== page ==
The communication above is known as a three-way handshake and must happen before a TCP connection can be established between a client and server.
A non-stealthy scan will implement the TCP “connect()” method, which is enabled by operating systems for connection to target hosts. This scan employs the three-way-handshake described above and will only respond with a list of hosts with open ports as specified at the onset of the scan.
This scan is easily detected, due to the numerous attempts by the scanner to establish a connection to many ports on a target host over a short period of time. Also remember that login attempts which fail will most certainly be logged and can be retrieved during a security audit.
What are stealthy network recon strategies?
In computer security and hacking, stealth is considered the ability to remain undetected within a network as we perform activities, whether malicious or not. These activities will often be counteractive to the defense mechanisms and may or may not be authorized. We of course encourage you to ONLY run the commands here with authorization from the network owners. The two main perspectives here are:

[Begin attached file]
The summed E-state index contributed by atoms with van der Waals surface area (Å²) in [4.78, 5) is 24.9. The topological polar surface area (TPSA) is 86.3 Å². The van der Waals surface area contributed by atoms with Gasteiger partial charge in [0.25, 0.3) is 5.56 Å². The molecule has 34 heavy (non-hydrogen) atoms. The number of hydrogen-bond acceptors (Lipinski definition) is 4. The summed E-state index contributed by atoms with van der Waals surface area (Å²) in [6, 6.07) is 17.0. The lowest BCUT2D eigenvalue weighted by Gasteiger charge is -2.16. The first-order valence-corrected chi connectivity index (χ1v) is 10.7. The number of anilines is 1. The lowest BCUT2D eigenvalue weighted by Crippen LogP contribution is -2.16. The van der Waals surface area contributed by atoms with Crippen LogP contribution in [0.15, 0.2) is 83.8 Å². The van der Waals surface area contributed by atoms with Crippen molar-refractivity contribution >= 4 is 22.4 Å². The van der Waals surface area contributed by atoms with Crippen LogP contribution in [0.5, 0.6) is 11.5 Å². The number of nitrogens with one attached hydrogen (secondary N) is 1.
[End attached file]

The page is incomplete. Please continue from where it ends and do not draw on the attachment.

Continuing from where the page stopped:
- Identification of ports and services for defense: This will be true for the Blue Team
- Identification of ports and services for attacking: This will be true for the Red Team
There are a couple of stealth scans that can be executed. These include inverse mapping, half-open, X-mas tree, UDP, null and more. We shall discuss these types of scans in detail in the following sections.
The inverse mapping scan involves sending specially customized packets, including SYN-ACK packets, RST packets and DNS packets, which only discover which hosts are online within the network and which ones are offline. The hosts that were discovered to be offline would result in an “ICMP host unreachable” error message. This scan does not attempt to discover open ports, thus achieving some level of stealth.